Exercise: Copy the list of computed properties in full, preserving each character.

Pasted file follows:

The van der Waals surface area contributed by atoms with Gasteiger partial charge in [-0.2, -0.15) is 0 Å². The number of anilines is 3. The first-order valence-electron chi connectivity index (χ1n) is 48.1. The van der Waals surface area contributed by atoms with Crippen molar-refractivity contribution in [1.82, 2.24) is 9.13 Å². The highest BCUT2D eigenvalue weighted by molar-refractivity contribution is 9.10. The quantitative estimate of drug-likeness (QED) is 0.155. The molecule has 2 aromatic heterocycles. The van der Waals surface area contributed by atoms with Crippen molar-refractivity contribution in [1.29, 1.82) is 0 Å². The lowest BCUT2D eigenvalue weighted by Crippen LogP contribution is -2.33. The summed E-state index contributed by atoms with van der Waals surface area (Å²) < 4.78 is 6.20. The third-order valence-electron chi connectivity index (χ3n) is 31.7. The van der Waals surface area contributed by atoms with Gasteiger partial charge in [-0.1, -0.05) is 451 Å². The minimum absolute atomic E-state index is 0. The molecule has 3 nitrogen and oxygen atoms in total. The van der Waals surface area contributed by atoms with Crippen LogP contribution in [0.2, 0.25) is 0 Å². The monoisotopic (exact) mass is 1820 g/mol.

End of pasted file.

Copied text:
The van der Waals surface area contributed by atoms with Gasteiger partial charge in [-0.2, -0.15) is 0 Å². The number of anilines is 3. The first-order valence-electron chi connectivity index (χ1n) is 48.1. The van der Waals surface area contributed by atoms with Crippen molar-refractivity contribution in [1.82, 2.24) is 9.13 Å². The highest BCUT2D eigenvalue weighted by molar-refractivity contribution is 9.10. The quantitative estimate of drug-likeness (QED) is 0.155. The molecule has 2 aromatic heterocycles. The van der Waals surface area contributed by atoms with Crippen molar-refractivity contribution in [1.29, 1.82) is 0 Å². The lowest BCUT2D eigenvalue weighted by Crippen LogP contribution is -2.33. The summed E-state index contributed by atoms with van der Waals surface area (Å²) < 4.78 is 6.20. The third-order valence-electron chi connectivity index (χ3n) is 31.7. The van der Waals surface area contributed by atoms with Gasteiger partial charge in [-0.1, -0.05) is 451 Å². The minimum absolute atomic E-state index is 0. The molecule has 3 nitrogen and oxygen atoms in total. The van der Waals surface area contributed by atoms with Crippen LogP contribution in [0.2, 0.25) is 0 Å². The monoisotopic (exact) mass is 1820 g/mol.